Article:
9.20.2008

SCBWI Oklahoma Fall Conference

Anything is better than nothing. . .when it comes to my personal goal to write at least 15 minutes every day (even Saturdays and Sundays). Here are some of the highlights of what I learned at the SCWBI Oklahoma fall conference.

From Diane Curtis Regan's session:
Write precisely, especially for children.
Life is in the details. When you're writing a novel, the rules don't change. Cut to the chase.
Agents are eager for authors who can write novels and picture books.
On the importance and value of revising, "If I had more time, I'd write you a shorter letter" & "A successful book is not made of what's in it, but what is left out of it."--Mark Twain 
Dialogue must ring true.
Don't underestimate their desire to search for books that make them think.
Catch the reader in the first page.
Don't open a book with 1)character looking into mirror and describing self 2)character waking up and thinking about life. Begin with action.
June-August is a slow time with publishers. Submit books after September so your queries don't sit on their desk all summer and get lost in the shuffle.

From the writers' critique of first 150 words of your story:

Keep tension in every sentence, especially with picture books.
Search book titles/subjects/etc on Amazon to see how many people have already written your idea.
Start with dialogue (show, don't tell)
The first few lines at the bottom of the first page of your manuscript are the editors' first impressions.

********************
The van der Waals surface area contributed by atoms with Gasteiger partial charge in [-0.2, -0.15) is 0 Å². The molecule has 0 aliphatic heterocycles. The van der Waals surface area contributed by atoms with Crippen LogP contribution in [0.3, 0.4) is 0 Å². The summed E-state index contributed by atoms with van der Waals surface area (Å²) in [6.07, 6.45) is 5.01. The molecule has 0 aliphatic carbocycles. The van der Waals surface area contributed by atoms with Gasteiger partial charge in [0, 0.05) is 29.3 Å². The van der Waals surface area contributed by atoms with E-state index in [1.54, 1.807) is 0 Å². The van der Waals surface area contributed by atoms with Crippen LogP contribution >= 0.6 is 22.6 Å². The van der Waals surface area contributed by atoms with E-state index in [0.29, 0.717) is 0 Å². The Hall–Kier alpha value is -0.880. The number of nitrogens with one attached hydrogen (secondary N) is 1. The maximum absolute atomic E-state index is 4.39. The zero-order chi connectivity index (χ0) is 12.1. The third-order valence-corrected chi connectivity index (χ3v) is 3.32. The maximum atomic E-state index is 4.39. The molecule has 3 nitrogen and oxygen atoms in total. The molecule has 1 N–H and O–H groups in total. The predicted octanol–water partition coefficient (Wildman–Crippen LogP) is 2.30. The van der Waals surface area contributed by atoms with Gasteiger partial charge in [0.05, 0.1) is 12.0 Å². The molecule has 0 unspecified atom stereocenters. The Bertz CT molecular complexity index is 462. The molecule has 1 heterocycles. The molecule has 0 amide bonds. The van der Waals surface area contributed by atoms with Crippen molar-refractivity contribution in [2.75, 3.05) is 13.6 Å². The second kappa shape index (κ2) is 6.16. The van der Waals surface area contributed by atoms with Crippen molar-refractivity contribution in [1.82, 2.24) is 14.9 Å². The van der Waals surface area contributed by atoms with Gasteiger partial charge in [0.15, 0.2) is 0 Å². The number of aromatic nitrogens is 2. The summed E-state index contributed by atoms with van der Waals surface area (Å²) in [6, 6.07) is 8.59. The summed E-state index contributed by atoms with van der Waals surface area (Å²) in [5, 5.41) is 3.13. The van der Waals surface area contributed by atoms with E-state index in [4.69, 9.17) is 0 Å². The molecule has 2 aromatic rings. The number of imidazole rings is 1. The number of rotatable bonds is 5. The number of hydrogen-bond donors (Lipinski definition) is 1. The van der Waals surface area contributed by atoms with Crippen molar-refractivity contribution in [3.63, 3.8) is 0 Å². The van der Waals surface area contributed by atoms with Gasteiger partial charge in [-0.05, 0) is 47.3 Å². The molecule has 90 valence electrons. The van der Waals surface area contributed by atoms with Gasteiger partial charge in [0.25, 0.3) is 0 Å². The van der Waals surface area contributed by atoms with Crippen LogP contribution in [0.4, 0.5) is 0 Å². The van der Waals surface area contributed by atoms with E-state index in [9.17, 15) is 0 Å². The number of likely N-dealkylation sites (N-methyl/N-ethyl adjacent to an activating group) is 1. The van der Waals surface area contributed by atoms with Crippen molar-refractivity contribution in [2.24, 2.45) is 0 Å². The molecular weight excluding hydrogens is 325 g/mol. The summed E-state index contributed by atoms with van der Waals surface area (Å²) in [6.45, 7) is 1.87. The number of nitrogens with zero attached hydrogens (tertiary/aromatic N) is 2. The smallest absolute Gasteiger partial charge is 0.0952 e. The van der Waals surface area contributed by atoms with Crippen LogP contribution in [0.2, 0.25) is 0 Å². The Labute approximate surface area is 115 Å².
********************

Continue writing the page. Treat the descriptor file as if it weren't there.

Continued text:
Change emotions to non-standard parts of the body.
"Gray" with an "a" is the American spelling

Session on picture books with Kelly Bennett:
4 Types of Picture Books: 1)Tells a story 2)Concept 3)Creative Nonfiction 4)Wordless
Board books are mainly written in-house
Picture Storybooks don't need the illustrations to tell the story. They are generally wordier.
Your writing has to be punchier and spicier because you're competing with TV.
Publishers want adventure and humor.
Picture books start with either the problem (what if. . .) or the character (who). This has to be established in the first two scenes.
Story is when change is involved. An incident is when no change is involved. Write stories, not incidents.
Major picture book mistake: too much adult in the story. Don't protect the characters; let them get in enough trouble. Picture books teach children how to cope with the world. Let the character do what you wouldn't. If your book makes you laugh, try to laugh harder. If it disgusts you, make it disgust you more. 
Today's successful books are character-driven.
Cut down to action and dialogue (consider dialogue instead of narration).
The adjectives, thoughts and emotions are for the illustrations. Keep them out of your story.
No passive voice. Use action verbs. 
The beginning and end of a picture book are almost the same thing.
All picture books have both story and a universal truth.

1 comment:

Kristin said...

Those are really great tips (that I'll have to keep in mind). Your background is adorable, by the way.